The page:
Annotations to James Joyce's Ulysses/Wandering Rocks/214
That book by the Belgian jesuit, Le Nombre des Élus (French) The Number of the Elect. The Belgian Jesuit that Father Conmee is thinking of is Auguste Castelein SJ, author of Le Rigorisme, le nombre des élus et la doctrine du salut (Rigorism, the Number of the Elect and the Doctrine of Salvation), which was published in Brussels in 1899. Castelein argued that the number of the Elect would be much greater than the number of the damned.
eiaculatio seminis inter vas naturale mulieris (Latin) Ejaculation of semen within the natural female vessel. This is a technical definition of sexual intercourse. In his notes to his stageplay Exiles, Joyce writes, concerning the adultery of Bertha:
It is certain that [Bertha's] instinct can distinguish between concessions and for her the supreme concession is what the fathers of the church call emissio seminis inter vas naturale.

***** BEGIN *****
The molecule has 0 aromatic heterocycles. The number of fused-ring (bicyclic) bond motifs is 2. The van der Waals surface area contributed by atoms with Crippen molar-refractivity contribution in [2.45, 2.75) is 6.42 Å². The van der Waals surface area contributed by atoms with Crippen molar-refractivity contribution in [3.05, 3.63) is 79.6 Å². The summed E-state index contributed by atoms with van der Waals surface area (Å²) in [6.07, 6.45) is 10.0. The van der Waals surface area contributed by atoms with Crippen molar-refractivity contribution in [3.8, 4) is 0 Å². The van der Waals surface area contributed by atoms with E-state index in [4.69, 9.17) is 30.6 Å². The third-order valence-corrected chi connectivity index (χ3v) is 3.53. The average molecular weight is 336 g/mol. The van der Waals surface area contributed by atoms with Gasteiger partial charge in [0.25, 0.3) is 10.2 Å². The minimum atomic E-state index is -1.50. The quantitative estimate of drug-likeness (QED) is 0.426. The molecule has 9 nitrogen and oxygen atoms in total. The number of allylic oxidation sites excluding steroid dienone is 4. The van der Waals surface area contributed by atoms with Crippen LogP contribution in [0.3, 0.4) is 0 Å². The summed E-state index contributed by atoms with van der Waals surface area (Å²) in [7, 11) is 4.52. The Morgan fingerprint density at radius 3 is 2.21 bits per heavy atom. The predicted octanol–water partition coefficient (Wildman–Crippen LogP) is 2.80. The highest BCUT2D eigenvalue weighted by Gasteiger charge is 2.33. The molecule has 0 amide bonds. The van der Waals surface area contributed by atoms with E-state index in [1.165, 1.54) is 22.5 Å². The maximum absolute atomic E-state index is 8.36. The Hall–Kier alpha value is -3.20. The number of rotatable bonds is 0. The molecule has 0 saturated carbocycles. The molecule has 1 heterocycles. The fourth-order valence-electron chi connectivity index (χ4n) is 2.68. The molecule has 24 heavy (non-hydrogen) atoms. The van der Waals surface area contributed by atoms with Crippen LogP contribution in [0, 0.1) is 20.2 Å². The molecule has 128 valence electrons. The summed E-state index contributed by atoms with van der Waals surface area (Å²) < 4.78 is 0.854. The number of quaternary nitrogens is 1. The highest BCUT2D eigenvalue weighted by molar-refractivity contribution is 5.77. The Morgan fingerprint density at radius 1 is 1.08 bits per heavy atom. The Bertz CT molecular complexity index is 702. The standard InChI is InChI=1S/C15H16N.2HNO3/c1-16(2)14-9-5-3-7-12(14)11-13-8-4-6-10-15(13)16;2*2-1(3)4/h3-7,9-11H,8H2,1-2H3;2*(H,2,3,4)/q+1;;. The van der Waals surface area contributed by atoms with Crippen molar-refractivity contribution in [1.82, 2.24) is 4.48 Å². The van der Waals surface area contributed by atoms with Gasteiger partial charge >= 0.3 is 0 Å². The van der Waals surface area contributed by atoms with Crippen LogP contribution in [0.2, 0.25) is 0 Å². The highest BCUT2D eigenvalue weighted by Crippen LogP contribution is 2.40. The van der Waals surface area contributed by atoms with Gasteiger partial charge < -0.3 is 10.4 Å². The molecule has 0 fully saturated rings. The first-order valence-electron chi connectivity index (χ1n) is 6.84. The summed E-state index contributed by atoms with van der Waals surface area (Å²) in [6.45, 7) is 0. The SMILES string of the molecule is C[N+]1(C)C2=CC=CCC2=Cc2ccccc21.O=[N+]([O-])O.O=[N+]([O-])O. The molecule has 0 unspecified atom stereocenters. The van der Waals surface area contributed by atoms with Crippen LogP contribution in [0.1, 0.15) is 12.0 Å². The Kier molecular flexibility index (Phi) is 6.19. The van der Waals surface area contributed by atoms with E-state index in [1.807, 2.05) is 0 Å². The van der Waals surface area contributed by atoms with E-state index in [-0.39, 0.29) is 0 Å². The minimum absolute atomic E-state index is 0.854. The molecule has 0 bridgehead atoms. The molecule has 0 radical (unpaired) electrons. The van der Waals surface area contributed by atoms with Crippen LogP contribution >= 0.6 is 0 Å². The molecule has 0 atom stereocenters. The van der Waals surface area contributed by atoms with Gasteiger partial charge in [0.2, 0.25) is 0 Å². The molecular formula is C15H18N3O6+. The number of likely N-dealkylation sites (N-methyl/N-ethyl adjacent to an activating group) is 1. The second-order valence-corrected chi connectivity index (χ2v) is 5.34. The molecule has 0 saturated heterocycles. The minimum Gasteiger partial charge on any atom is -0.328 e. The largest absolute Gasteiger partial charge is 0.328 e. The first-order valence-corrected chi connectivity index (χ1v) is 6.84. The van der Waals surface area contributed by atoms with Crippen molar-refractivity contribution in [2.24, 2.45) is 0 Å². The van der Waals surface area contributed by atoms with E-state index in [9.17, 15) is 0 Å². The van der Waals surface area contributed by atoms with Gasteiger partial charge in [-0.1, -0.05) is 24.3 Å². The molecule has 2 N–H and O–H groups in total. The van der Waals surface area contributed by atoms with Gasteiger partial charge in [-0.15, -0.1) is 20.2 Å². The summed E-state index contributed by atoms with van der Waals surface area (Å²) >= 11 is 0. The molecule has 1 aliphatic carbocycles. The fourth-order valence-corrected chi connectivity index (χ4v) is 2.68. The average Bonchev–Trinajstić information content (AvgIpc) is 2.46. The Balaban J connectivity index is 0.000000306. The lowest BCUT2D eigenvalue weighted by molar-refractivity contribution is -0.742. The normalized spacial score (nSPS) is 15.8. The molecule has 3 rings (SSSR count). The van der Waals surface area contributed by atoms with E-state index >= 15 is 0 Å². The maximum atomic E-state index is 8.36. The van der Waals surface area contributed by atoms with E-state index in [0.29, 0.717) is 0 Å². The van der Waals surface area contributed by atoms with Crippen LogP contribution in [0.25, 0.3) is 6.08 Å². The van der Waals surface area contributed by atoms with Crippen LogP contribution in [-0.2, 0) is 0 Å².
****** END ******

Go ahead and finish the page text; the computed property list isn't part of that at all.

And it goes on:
Although Joyce ascribes the Latin phrase to the Fathers of the Church, the question of adultery and what precisely constituted adultery exercised the minds of many 19th-century Catholic theologians. Joyce's immediate source for the phrase may have been Casus de Matrimonio by the Jesuit priest and professor of moral theology Maurice M Matharan. A heavily underlined copy of this Latin treatise was in Joyce's library.
Effusio seminis extra vas
The ejaculation of the semen outside the vagina
See also 687.28-29 and 687.33-34, where the phrase recurs in English translation.
- Gifford (1988) 263.
Thornton (1968) 223.
- Auguste Castelein, Le Rigorisme, le nombre des élus et la doctrine du salut.
- Joyce, James (1979). Exiles. London: Panther Books. p. 156. ISBN 0-586-04806-5.
- Matharan, Maurice M (1893). Casus de Matrimonio: fere quingenti quibus applicat et per quos explicat suá Asserta moralia. Paris: Victor Retaux et Filius.
- Brown, Richard (1990). James Joyce and Sexuality. Cambridge: Cambridge University Press. ISBN 0-521-36852-9.
- Garnier, Paul (1885). Onanisme. Paris.
Ellmann, Richard (1977). Consciousness of Joyce. Paris: Oxford University Press.
- Gifford (1988) 264.